In a way, Salisbury-Rowan has a small connection with Hub City Press in Spartanburg, S.C. Anne Waters, former owner of Green Goat Gallery in Spencer and former Salisbury resident, now works for Hub City as Bookshop Manager. Hub City is also the publisher of books by two authors who will be at the Rendezvous, Jon Sealy and Michel Stone. Sealy’s “The Whiskey Baron” is a historical novel set in 1932 South Carolina, focusing on mystery and revenge amongst Sheriff Furman Chambers, under-the-radar whiskey baron Larthan Tull, and a man named Mary Jane Hopewell who is suspected of a double shotgun murder. Sort of makes one think about the old song “A Boy Named Sue,” doesn’t it? But this fine book, which has received some outstanding reviews, will take a little longer to read than it does to listen to that silly song.
Stone’s “The Iguana Tree” is not only an award-winning novel, but a book which has been chosen by several colleges and universities as first-year common reading. A story of illegal Mexican immigrants heading to Lowcountry South Carolina, the book reflects not only the limits of love, life and possibilities faced by the family and, ostensibly, all immigrants in their situation, but also the limited parameters and barriers of the American culture and society.
Both novels from Hub City are on Safrit’s to-buy list, just like last year’s “In the Garden of Stone” by Susan Tekulve, he has never met a book from Hub City Press that he did not like, and both of these look fine indeed.
Sarah Creech, author of Seasons of the Dragonflies, a story of flowers, sisters, practical magic, old secrets, and new love. Creech is a native of the North Carolina foothills and teaches English and creative writing at Queens University of Charlotte.
Mark de Castrique, a mystery writer with two series, Sam Blackman and Buryin’ Barry, has led workshops on writing the mystery, with emphasis on details and character. The character Blackman is an Iraqi veteran who lives in Asheville. Sleuth Barry Clayton is an ex-cop who takes over the family funeral home business in fictional Gainesboro, N.C., and is a sheriff’s deputy. De Castrique is a native of Hendersonville who lives in Charlotte and is a friendly, soft-spoken man.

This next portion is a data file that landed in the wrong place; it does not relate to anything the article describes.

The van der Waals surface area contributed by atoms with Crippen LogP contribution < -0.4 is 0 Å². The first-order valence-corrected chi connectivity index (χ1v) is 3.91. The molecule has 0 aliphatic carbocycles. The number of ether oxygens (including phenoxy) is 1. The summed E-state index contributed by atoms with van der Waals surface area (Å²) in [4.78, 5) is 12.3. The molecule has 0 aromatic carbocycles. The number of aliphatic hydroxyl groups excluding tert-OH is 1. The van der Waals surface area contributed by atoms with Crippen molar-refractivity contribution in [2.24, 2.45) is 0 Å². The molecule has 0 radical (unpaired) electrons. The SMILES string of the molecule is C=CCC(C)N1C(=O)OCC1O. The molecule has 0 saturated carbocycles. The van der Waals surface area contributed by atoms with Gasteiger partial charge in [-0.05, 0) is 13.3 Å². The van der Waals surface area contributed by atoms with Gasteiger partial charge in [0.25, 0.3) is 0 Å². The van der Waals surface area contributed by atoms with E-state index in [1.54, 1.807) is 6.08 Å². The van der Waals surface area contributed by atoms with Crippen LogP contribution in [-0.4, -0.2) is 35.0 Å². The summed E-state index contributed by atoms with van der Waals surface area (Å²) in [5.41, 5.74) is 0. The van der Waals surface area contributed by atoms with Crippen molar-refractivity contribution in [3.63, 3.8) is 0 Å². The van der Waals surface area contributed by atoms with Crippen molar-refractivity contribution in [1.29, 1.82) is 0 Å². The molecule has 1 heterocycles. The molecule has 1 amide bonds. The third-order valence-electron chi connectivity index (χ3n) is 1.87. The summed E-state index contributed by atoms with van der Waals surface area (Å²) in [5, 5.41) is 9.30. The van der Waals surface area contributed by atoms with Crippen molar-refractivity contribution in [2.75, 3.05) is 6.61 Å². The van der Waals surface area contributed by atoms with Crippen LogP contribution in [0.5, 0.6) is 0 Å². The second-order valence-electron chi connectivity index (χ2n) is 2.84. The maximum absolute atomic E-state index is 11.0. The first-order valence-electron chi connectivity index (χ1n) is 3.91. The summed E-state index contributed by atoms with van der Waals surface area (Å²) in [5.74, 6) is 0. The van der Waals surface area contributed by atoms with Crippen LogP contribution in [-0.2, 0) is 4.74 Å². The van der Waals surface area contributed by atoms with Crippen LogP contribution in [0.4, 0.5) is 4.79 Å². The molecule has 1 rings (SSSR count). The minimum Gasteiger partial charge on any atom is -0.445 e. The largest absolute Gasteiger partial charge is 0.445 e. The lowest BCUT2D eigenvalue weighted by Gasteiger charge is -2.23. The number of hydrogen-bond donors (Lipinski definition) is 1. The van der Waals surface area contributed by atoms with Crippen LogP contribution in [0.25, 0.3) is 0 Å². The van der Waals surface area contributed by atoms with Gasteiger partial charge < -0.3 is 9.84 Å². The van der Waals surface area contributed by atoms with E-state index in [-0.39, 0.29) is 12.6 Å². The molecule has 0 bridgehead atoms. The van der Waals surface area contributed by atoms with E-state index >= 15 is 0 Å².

Jenny Hubbard, award-winning young adult novelist (most recently a Printz honor for “And We Stay,”) is also an accomplished actress, former prep school teacher, poet and artistic director of St. Thomas Players. She coordinated the 2014 Summer Reading Challenge, too. This Renaissance woman loves to talk literature and is working on her next novel.
Robert Inman‘s fifth novel, “The Governor’s Lady,” shows how politics brings out the best and worst in people and how the public arena affects politicians’ values and relationships. Inman was the anchor for WBTV news for many years, then known as Bob, and has written a number of screenplays, as well as a musical, and a children’s book. He’s a great storyteller, with likable, quirky characters. A favorite was “Home Fires Burning,” about a veteran newspaper editor in a small Southern town during World War II.
Dot Jackson is a jewel. She’s full of opinions and insights, she cares for the land and the people in it. She was an award-winning reporter and columnist at the Charlotte Observer for many years. Her single novel, “Refuge,” is based on a long untold family secret, and it sat idle while the people involved passed away. Getting it written and resurrected is a story unto itself. Dot has dozens of fascinating stories to tell.